6 Money Lessons We Can Learn From the Easter Bunny
Easter is upon us once again, and with it comes the arrival of the Easter bunny and baskets full of treats. Sure, everything about this holiday is delicious and worth the caloric splurge — right down to the succulent Easter ham — but what can we learn from all this spending? Maybe it's time to embrace the bits of financial wisdom we can get from the Easter bunny himself. What can he teach us about this annual day of sweet treats? And how can he help us with our money over time?
1. Hard work is rewarded
Hunting for Easter eggs is something most of us remember fondly from our childhood, and pass on to the kids of today. And there's a simple lesson to be learned here; the more work you put in, the more you get out of it. In this case, get out there early, search every nook and cranny, and fill your basket with as many eggs as it can hold. Then, there's egg decoration. Many schools, and some families, like to make a competition out of the task. While a simple egg dipped in dye is ok, those who really go the extra mile win the day. And that can mean winning a basketful of goodies, or a fun experience.
In your career, your financial management, or a creative pursuit, the more effort you put in, the more you'll get out of the entire process. You'll also be much prouder of the reward you receive, knowing you truly earned it. So do the work and get the rewards — financial or otherwise.
2. Don't compare your assets with your neighbor's
How many times have you seen some kids continually look into the baskets of their friends, saying, "No fair, you have way more than me!" And "How many have you got?" They're so concerned with what others have, they get less eggs than they could if they were focused on their own egg haul. Plus, it's also a quick path to misery. They may have only four or five eggs in the basket, but that's still a bunch of free candy and goodies that they didn't have an hour earlier.
It's been said that we measure our happiness by our neighbors, and that can be frighteningly true. For example, you're proud of your new car, especially next to your neighbor's old rust bucket. But when they trade that in for a brand-new car twice the price of yours, with all the bells and whistles, your paradigm shifts. Your great car … now, is not so great, even though it's the exact same car. This attitude can make you spend money when you don't want to. So, focus on yourself, not what others have.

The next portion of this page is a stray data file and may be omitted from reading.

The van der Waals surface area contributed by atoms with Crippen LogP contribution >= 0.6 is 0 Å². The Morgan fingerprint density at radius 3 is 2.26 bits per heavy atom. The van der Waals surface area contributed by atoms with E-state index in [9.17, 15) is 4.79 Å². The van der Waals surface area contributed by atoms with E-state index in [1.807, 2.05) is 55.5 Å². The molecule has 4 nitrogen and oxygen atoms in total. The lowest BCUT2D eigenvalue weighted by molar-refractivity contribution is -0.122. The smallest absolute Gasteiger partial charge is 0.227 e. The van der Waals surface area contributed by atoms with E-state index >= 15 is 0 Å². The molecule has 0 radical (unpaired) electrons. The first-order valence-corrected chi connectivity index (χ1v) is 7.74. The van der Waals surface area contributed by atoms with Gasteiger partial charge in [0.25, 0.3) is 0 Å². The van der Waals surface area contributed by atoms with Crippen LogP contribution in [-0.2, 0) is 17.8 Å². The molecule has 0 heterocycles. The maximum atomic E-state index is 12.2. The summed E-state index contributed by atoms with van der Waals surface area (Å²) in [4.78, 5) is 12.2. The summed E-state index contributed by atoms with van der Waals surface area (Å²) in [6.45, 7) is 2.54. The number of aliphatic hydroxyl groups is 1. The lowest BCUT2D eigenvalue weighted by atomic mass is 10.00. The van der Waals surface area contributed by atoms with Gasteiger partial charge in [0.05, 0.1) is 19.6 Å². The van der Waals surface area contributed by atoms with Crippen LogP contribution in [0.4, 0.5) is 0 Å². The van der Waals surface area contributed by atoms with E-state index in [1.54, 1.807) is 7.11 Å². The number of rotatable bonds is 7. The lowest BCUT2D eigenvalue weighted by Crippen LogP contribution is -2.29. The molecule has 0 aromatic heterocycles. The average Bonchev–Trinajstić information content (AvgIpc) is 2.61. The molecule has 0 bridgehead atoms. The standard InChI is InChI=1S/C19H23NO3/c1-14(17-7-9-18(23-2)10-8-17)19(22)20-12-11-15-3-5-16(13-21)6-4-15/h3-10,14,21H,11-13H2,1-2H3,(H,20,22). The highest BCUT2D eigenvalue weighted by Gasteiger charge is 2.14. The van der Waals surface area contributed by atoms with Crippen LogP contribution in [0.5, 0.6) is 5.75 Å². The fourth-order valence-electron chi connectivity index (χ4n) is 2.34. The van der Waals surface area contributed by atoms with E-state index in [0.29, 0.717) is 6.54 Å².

3. Never put all your eggs in one basket
When kids are running around, grabbing as many eggs as they can to load up their baskets, there's no problem. But in the real world, we want to avoid this practice.
Whether it's the stock market, your career, investors, or clients, diversification is the key. When it comes to your career, these days it's essential to have other irons in the fire. Layoffs happen daily in America, and all too often, people are finding it hard to get the same job because it's dying out. You should consider finding other ways to bring in money, in areas that are growing in strength; even if it's just a side business flipping thrift store finds on eBay. (See also: 15 Ways to Make Money Outside Your Day Job)
4. Something of value may not be visible … yet
That Easter egg hidden in the dense grass isn't something that can be found immediately. But for those with a little perseverance, it's waiting to be collected. So much that we do in life applies to that moment. It's the idea sitting in the back of your head that can become a business venture. It's the investment opportunity that seems like nothing special. Or, if we are to be very literal, it's a hidden treasure tucked away in your basement or attic; something worth a small fortune, just waiting to be uncovered one day. Keep your eyes peeled for the prospect of uncovering something of value, and it's much more likely to happen.
5. Don't judge a book by its cover
In the case of Easter, don't judge the contents of an egg by its shell. Many parents and schools will put the most valuable prizes, like cash and gift cards, inside the most unassuming eggs. The big, gold, shiny eggs may well be fool's gold, containing only a few candies.
Now, if you have ever shopped at a garage sale or thrift store, and found something valuable, you'll know it was hiding in plain sight. It didn't look like much, but to the right person, it was worth a lot. People can be judged in just the same way. Do you hire someone based on how they look, or what they offer? It is, of course, the latter. A home can look terrible at first glance, but after a little sweat equity, they can double in value. Find your hidden gem.
6. Something can come out of nothing
We all know (well, most of us, anyway) that the Easter bunny doesn't really exist. However, look at the excitement and incredible good will generated by the existence of this fantasy, including the revenue generated every Easter. We spend big bucks on this holiday each year. And yet, there is no bunny. There's no magic. It's all something we have created. So, do likewise with your finances. Can you find a way to create money out of something that doesn't exist right now? Is there a gap in the market? Do you see a need that is not being fulfilled, like all those contestants who appear on Shark Tank? It may not exist right now, but you can make it real, and you can make it a financial success.
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